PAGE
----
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Big win? Big deal. Cubs focused on final 25 games after comeback win over lowly Mariners

The Cubs finally broke through with a five-run seventh inning — snapping a 24-inning scoreless skid — to beat woeful Seattle 5-1 on Monday.

Seattle Mariners v Chicago Cubs
Rizzo is hit by a pitch in the third inning (first of two) on Monday — his 138th HBP breaking Frank Chance’s 108-year-old franchise record. “I told him, that’s right up there with [Joe] DiMaggio [56-game hitting streak] and Cal Ripken [2,632 consecutive games],” Maddon said. “I don’t see anybody breaking that.”
Photo by Quinn Harris/Getty Images

The sharp grounder to first might have been a double-play ball the day before. Or even the inning before. Or a foul ball on another day.

But this time it banged off the bag and caromed down the right-field line, and Kyle Schwarber rumbled all the way to third for a three-run triple.

“We needed to have that one break,” Cubs manager Joe Maddon said. “We needed something like that to get us rolling in the right direction.”

Just like that, a 24-inning scoreless streak ended with a flurry of seventh-inning runs, and the Cubs were on their way to a 5-1 victory Monday over the Mariners — on their way to the kind of victory that’s sure to propel them on some kind of late-season rush of success.

Or nothing close to that.

Big win? Big loss.

Big deal.

That’s not how baseball usually works, and it’s definitely not how this team works this season. No matter what many fans on Twitter or media working the clubhouse seem to believe after every big comeback against the Giants, or late-inning win against the Athletics, or every walk-off basket shot by Schwarber against the Reds.

“I’m not going to proclaim anything,” Maddon said.

If the Cubs have learned anything after 137 games, it’s at least that much. The predictive value of any big emotional victory — or crushing loss, for that matter — is approximately zero.

They beat a very bad team after failing to score for six innings against a struggling rookie making his fourth career start and a reliever with a career 5.06 ERA — after his scoreless sixth.

Even after scoring five runs in the seventh, the Cubs have scored in just one inning since Friday.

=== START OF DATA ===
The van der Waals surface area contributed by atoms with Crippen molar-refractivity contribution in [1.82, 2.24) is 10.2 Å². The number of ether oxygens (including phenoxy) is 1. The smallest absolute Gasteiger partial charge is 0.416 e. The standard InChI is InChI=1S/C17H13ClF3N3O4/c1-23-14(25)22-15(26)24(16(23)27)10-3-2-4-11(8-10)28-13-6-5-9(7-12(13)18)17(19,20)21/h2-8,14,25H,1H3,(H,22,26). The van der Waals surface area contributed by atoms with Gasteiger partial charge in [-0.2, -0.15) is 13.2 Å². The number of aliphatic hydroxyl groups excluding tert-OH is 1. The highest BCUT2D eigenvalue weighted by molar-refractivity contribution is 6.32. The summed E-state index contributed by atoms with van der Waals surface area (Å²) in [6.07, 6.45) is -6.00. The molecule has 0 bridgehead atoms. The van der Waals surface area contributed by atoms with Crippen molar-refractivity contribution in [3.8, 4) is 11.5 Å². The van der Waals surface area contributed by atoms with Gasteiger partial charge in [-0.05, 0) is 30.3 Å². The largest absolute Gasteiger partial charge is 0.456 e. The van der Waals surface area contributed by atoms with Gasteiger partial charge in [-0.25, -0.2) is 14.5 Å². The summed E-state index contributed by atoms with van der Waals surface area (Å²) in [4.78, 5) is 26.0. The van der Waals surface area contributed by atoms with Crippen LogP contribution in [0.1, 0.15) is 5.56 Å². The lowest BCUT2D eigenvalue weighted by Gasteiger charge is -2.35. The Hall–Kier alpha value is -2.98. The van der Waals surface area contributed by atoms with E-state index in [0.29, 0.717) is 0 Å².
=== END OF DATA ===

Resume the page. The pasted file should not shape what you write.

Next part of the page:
Until the seventh, the highlight figured to be painful, as in Anthony Rizzo getting hit twice by pitches — the first one, his 138th HBP, breaking Frank Chance’s century-old record.

Cubs starting pitchers the last three games have a 2.30 ERA, allowing no more than two runs in those games, and are 0-2.

“I’m definitely not worried about [pitching wins], especially this time of the year,” said Kyle Hendricks, who gave up only three hits Monday, lowered his home ERA to 1.77 but was lifted in the sixth for a pinch hitter because of the need for offense with the Cubs trailing 1-0.

Maddon was asked before the game whether at this point in the season “what you see is what you get.” And he responded by saying yet again that he believes the team’s success will be found in better work at the plate.

The offense might get a boost with Ben Zobrist back in the lineup Tuesday and with the imminent return of All-Star catcher Willson Contreras from a hamstring injury. Also, Javy Baez was out Monday because of a jammed thumb.

But the Cubs seem to know they’re best served by ignoring the noise around their so-called “turnaround” wins and highlights.

With 25 games left, it’s hard to imagine they’re much more than “what you see.” And that might be good enough in a league fraught with parity and a division full of flawed teams.

The Cubs trail the Cardinals by three games in the National League Central and the Nationals by 3½ games for the top wild-card spot. They have a 2½-game lead over the Phillies for the second wild card.

Mostly, it doesn’t matter what the Cubs are. Or how they win. It’s how often they can avoid losses.

“We’re at a high today, but we’re facing Felix Hernandez tomorrow,” said Rizzo, who also seems to have evolved since he told teammates a crazy comeback win against the Giants was “season defining” less than two weeks ago.

“You [keep your head] down long enough, and hopefully when you look up, it’s a nice little streak.”